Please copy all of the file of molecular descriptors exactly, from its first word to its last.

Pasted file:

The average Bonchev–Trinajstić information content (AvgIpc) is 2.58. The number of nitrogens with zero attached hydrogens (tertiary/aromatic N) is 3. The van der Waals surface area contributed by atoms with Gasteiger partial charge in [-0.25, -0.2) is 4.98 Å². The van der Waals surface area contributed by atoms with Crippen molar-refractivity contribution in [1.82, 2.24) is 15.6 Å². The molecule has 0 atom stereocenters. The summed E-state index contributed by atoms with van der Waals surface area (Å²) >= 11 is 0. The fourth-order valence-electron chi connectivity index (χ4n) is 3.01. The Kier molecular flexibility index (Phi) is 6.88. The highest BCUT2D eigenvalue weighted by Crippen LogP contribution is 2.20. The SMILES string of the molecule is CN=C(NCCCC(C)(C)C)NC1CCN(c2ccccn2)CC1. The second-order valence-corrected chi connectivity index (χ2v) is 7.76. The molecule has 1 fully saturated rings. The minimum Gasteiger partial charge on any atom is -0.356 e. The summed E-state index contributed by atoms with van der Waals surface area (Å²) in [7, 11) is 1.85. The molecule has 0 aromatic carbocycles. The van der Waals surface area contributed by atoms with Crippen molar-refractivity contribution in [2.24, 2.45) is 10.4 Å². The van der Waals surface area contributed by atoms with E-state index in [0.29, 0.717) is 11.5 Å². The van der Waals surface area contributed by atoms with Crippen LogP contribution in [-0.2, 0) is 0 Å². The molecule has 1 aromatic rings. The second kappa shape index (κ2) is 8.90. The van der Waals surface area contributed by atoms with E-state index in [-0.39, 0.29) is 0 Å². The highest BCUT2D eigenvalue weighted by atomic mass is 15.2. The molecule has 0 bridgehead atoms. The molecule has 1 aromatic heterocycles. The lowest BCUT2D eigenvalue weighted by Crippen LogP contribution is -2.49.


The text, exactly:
The average Bonchev–Trinajstić information content (AvgIpc) is 2.58. The number of nitrogens with zero attached hydrogens (tertiary/aromatic N) is 3. The van der Waals surface area contributed by atoms with Gasteiger partial charge in [-0.25, -0.2) is 4.98 Å². The van der Waals surface area contributed by atoms with Crippen molar-refractivity contribution in [1.82, 2.24) is 15.6 Å². The molecule has 0 atom stereocenters. The summed E-state index contributed by atoms with van der Waals surface area (Å²) >= 11 is 0. The fourth-order valence-electron chi connectivity index (χ4n) is 3.01. The Kier molecular flexibility index (Phi) is 6.88. The highest BCUT2D eigenvalue weighted by Crippen LogP contribution is 2.20. The SMILES string of the molecule is CN=C(NCCCC(C)(C)C)NC1CCN(c2ccccn2)CC1. The second-order valence-corrected chi connectivity index (χ2v) is 7.76. The molecule has 1 fully saturated rings. The minimum Gasteiger partial charge on any atom is -0.356 e. The summed E-state index contributed by atoms with van der Waals surface area (Å²) in [7, 11) is 1.85. The molecule has 0 aromatic carbocycles. The van der Waals surface area contributed by atoms with Crippen molar-refractivity contribution in [2.24, 2.45) is 10.4 Å². The van der Waals surface area contributed by atoms with E-state index in [0.29, 0.717) is 11.5 Å². The van der Waals surface area contributed by atoms with Crippen LogP contribution in [-0.2, 0) is 0 Å². The molecule has 1 aromatic rings. The second kappa shape index (κ2) is 8.90. The van der Waals surface area contributed by atoms with E-state index in [-0.39, 0.29) is 0 Å². The highest BCUT2D eigenvalue weighted by atomic mass is 15.2. The molecule has 0 bridgehead atoms. The molecule has 1 aromatic heterocycles. The lowest BCUT2D eigenvalue weighted by Crippen LogP contribution is -2.49.